Prepare for a harsh winter by shoring up your home insurance policy
As you prepare for what’s shaping up to be a harsh and snowy winter for much of the country, don’t forget to make sure your home insurance policy provides adequate protection from storms and flooding.
Weather forecasting company AccuWeather.com recently released its winter projections, and the news wasn’t encouraging for much of the U.S. Major snowfall may hit the Northeast and Mid-Atlantic states as well as the central and southern Appalachian Mountains, the report says.
Because of Hurricane Sandy, “we have been roughed up in the East already,” says Paul Pastelok, AccuWeather.com’s lead long-range forecaster. “On top of that, we are looking at a busier snow season than last year. We are going to have car issues, housing issues, power outages, damage to roofs from western Massachusetts, western Connecticut, down though the southern Appalachians.”
Elsewhere, heavy rainfall is expected for the Gulf Coast and the Southeast, especially Alabama, Georgia and North Carolina. Pastelok says those areas may experience flooding. By contrast, dry conditions are forecast for the Northwest, raising concerns for drought.
Extreme weather isn’t as likely in the Southwest, but in the Midwest “we think there could be some frequent systems that may produce a lot of wind and a surge of cold that will come down through the Great Lakes area,” Pastelok says. This weather could cause some strong winds in places like Minneapolis; Duluth, Minn.; and Bismark, N.D.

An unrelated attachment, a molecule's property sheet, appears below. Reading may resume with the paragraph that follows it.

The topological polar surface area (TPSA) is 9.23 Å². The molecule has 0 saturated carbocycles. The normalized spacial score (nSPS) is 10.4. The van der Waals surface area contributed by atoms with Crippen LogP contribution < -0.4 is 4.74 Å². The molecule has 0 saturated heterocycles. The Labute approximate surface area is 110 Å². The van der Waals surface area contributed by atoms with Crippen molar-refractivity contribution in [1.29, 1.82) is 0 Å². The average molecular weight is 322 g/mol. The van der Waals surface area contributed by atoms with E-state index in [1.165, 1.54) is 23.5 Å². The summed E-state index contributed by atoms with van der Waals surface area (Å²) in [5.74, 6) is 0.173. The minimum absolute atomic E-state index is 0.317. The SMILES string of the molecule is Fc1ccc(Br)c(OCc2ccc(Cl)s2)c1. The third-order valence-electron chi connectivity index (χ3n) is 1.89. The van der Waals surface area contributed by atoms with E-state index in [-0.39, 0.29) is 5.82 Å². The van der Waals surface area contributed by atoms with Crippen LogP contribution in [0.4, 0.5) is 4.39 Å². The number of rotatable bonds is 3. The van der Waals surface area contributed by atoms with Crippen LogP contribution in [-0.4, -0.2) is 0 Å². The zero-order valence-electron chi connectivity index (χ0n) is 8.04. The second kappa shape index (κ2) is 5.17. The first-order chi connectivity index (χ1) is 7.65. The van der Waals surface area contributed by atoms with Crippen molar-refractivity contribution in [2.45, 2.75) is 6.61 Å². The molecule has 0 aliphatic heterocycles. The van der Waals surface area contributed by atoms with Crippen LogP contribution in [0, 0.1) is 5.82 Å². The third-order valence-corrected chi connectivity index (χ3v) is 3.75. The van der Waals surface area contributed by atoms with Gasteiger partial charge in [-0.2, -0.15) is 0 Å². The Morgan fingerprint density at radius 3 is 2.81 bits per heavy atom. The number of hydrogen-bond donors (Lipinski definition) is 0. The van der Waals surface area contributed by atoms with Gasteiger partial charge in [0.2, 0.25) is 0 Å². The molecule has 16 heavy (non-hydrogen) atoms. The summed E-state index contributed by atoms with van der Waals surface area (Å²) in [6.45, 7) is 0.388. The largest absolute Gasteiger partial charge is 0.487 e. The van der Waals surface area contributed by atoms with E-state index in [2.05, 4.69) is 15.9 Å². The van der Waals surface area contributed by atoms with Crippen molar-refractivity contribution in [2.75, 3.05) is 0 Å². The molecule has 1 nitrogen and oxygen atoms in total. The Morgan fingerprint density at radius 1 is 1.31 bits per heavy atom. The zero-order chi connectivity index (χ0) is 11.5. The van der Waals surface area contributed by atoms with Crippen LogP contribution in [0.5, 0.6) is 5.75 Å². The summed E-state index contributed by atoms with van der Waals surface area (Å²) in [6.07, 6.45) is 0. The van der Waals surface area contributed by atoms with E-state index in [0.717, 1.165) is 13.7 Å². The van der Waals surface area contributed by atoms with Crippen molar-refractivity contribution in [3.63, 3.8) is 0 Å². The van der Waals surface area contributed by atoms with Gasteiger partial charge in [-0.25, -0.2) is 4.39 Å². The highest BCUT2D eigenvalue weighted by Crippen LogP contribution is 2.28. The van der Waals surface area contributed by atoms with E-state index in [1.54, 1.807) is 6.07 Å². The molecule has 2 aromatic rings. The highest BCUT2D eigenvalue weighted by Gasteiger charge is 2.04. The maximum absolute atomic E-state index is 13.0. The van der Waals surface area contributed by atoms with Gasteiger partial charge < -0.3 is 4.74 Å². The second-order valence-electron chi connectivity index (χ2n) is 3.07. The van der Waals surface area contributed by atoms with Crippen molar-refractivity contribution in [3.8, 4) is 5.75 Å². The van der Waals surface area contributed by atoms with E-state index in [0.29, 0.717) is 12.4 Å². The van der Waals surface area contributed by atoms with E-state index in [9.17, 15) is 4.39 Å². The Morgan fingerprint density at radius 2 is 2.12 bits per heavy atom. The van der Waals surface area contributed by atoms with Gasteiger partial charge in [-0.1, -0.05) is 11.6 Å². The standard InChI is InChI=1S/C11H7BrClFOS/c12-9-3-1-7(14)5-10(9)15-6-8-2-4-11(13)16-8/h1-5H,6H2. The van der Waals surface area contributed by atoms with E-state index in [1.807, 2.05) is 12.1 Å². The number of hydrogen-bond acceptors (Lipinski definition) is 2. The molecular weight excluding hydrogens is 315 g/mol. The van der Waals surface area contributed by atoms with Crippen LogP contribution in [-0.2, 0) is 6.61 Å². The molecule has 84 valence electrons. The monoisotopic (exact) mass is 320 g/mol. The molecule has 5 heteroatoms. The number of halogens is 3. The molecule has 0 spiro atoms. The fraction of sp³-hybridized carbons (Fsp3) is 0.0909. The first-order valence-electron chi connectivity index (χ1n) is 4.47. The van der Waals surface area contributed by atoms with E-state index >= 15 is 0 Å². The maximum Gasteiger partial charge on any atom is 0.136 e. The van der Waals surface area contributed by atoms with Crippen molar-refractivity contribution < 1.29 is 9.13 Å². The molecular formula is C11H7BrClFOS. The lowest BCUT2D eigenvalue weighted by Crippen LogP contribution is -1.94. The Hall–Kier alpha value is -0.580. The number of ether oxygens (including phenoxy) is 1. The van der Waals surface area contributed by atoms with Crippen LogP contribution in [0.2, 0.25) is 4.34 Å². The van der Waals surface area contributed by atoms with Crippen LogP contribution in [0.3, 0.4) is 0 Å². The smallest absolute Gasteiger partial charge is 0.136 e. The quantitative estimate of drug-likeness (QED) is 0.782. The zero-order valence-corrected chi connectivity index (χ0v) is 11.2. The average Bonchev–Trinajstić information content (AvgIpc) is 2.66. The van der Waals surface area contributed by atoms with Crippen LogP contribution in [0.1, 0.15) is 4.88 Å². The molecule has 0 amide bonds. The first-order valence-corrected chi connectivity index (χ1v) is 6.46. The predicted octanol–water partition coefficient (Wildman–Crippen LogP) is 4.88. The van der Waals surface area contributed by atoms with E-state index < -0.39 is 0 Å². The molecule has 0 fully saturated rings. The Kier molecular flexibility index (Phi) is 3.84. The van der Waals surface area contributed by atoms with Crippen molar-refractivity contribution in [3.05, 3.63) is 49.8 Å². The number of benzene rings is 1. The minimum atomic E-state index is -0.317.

Don’t count on federal aid
Edie Mermelstein, a California area attorney who specializes in insurance issues, says too many people wait until a natural disaster strikes before determining they don’t have enough insurance to repair or rebuild their homes. They mistakenly assume the Federal Emergency Management Agency (FEMA) automatically will come to their aid.
“A lot of people may live in a flood zone, but have opted out of flood insurance,” she says. “We hope the federal government is behind us in an emergency, but it is your own personal responsibility to check your coverage.”
Ron Moore, senior product consultant at MetLife Auto & Home, says you’re better off assuming you’ll have nothing to rely on but your own homeowner’s policy following a storm. FEMA typically doesn’t get involved unless a federal disaster is declared.
Even if FEMA does get involved, you still may be on the hook for repair costs, Moore says. “A lot of times FEMA does not provide you with money, it gives you a loan to cover the damage … which you have to repay with interest,” he says.
Peter Foley, vice president for claims administration at the American Insurance Association trade group, recommends reviewing your homeowner’s insurance policy needs annually. If you determine that you lack adequate coverage, you should correct the situation as soon as possible.
What storm damage do standard home policies cover?
Standard homeowner’s policies will cover almost any damage that wind, hail, rain, snow or ice will cause, Moore says. They typically include:
- Coverage for structural damage.
- Coverage for damaged belongings inside your home.
- Liability protection.
- Extra living expenses that arise when you’re temporarily unable to live in your home.
Things not covered by standard policies include:
- Flood damage.
- Interior water damage from a storm, in the absence of damage to the home’s roof or walls.
- Removal of fallen trees that haven’t hit or damaged your home.
- Damage from backed-up drains or sewers.
- Damage from burst pipes is covered, but generally there’s a requirement for homeowners to take reasonable action to prevent this.
Why buy flood insurance?
Flood insurance often is overlooked by consumers, yet 90 percent of all natural disasters in the U.S. involve flooding, FEMA says. FEMA’s National Flood Insurance Program (NFIP) provides coverage for up to $250,000 for the structure of a home and $100,000 for personal possessions. Flood insurance is available from NFIP and a handful of private insurers.
If you’re planning to buy flood insurance in anticipation of approaching winter storms, don’t delay, Moore says. Typically, there’s a 30-day waiting period before a policy takes effect.